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rius multo syllaba producitur in verbo composito, si in ipsam juncturam cadit, ut in monoxęvoos Andr. 2. Eadem parsimonia in augmentis produ cendis utuntur, ut in ininλwo sup. 12. next Sophocl. Elect. 366. Rarior adhuc licentia est, ubi prapositio verbo jungitur, ut in normal Phan. 6oo. Sed ubi verbum in brevem vocalem desinit, eamque due consonantes excipiunt quæ brevem manere patiantur, vix credo exempla indu bie fidei inveniri posse, in quibus syllaba ista producatur. Ineptus esset, quicunque ad MSS. in tali causa provocaret, cum nulla sit eorum auctoritas; id solum deprecor, ne quis contra hanc regulam eorum testimonio abutatur; MSS. enim neque alter alteri consentiunt, neque idem MS. sibi ipse per omnia constat. Quod si ca, que disputavi, vera sunt, planum est, in fine vocis addendam esse literam, quam addidi.
This note is worthy of its learned writer; and from the laws which it lays down, and from Dawes's Canons respecting the power of the Tenues, Adspirata, and Media consonantes, when followed by the liquids and preceded by short vowels, a certain rule for the insertion of the N final might be derived, As to the omission of it in the last syllable of an Iambic foot, when a simple consonant follows, the voice of the Professor declares, ex cathedrá, that it is not to be allowed; and that no one would ask the reason, nisi qui sensu communi planè careat.
It is to be lamented that Mr. Porson did not probe this canon of Mr. Wakefield "even to the quick." Our readers probably expect that an examination of it should be attempted in the Review: yet, in following the Professor, our feelings, we confess, resemble those which Plato attributes to Socrates, when. he is detained by Callias in order to dispute with Protagoras, and allows that he is inclined to grant the desired gratification. "In the present instance, however, (he subjoins,) you might as well request me to follow the vigorous steps of Criso, or to enter the course with any other racer. I should then exclaim: Πολὺ σου μᾶλλον ἐγὼ ἐμαυτον δέομαι θέουσι τόποις ἀκολουθεῖν· 'Αλλ' iv yag dúvaμar." Plato. Protagor. vol. i. 336. A.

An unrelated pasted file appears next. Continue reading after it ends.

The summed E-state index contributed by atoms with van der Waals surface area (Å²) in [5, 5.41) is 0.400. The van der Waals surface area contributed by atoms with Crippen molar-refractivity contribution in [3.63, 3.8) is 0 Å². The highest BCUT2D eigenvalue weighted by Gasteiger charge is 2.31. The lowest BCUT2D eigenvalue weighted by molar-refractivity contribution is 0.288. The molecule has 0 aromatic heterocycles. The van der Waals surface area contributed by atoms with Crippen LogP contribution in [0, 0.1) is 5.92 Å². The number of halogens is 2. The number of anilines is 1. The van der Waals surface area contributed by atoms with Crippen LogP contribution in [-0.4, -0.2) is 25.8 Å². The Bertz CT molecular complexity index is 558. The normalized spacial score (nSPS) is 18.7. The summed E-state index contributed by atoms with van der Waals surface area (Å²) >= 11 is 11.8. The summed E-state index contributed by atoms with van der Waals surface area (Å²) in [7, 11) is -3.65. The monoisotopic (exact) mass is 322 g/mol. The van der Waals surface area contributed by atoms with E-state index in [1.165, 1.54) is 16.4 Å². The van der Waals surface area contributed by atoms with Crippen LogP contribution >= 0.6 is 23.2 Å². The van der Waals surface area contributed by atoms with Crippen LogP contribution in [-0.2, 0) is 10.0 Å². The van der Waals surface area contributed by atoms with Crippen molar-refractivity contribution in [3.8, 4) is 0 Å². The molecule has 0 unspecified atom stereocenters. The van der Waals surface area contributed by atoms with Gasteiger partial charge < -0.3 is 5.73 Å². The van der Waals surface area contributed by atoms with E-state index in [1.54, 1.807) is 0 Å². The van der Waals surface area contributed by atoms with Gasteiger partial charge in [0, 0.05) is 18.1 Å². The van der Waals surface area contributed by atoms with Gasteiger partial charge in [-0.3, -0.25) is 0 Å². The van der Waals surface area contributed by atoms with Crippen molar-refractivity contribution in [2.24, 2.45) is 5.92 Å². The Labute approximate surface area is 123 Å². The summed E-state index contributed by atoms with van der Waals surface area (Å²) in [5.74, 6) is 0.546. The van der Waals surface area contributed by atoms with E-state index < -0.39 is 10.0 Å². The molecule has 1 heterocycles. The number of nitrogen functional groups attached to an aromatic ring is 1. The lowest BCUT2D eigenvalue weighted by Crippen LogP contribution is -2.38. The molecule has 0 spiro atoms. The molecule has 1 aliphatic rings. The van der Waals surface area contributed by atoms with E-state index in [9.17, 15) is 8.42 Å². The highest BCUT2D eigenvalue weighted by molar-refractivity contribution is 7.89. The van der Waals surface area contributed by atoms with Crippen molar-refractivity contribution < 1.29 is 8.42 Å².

The canon of Mr. Wakefield, we believe, may be thus stated: "The last syllable of a word, though naturally short, may be considered as long, by the influence of the pause, if it terminate a foot in Anapestics or Iambics; or if it begin a foot in Heroics. From this concluding syllable, if a consonant follow it, the final N ought always to be banished."
This canon is evidently founded on a rule which has been adopted by some of the later editors of the Greek Heroic Poets with what propriety, we shall not attempt, on the present occasion, even to examine. It is thus mentioned by Ernesti, in his Note on Homer. Iliad. A. V. 2. [eOnxe.]
"Edd. Vett. 0xer. Recte. In litera N vel addenda, vel demenda, parum diligens Clarkius fuit, et constans, non satis consultis libris. In "MSS. et Edd. Vett. melioribus, ut Flor. et Ald. pr. in fine versus fere
additur: in medio versu, ubi syllaba ultima est in casura, plerumque omittitur. Igitur accuratus Editor hanc legem debebat sequi constanter."*
It is very certain that the genuine and antient mode of writing ought to be preserved uniformly when it is once discovered. No manuscript, however, either of Homer, or of the Tragedies and Comedies, has yet been collated, in which the Nipunov is constantly and according to rule either inserted or neglected. The famous Codex Paullinus Lipsiensis itself, which contains from Iliad A. to Iliad P. and appears to have given rise, in a great measure, to Ernesti's rule, is not perfectly consistent in its omissions. We are, indeed, firmly persuaded that Mr. Porson's opinion is correct, when he states that this is a point which cannot be determined by the written copies of the Poets: "MSS. enim neque alter alteri consentiunt, neque idem MS. sibi ipse per omnia constat.”
Mr. Wakefield asserts that the Tragic and Epic writers are every where quoted by the Grammarians and other authors, without the insertion of the N. He produces, however, no instances; and if such as may be found were accurately and nicely weighed, they would not, we are persuaded, tend much to the defender of this canon. Mr. Wakefield's chief reliance seems to be on the copy of Euripides edited by Aldus. He refers to this in his Silva Critica, and he cites from this in his Diatribe. It will be proper, then, carefully to examine how far it really tends to confirm or destroy Mr. W.'s opinion.
We shall present to our readers, therefore, a list of the passages in which the N is added, or omitted, collected from four of the Tragedies, in the Aldine edition.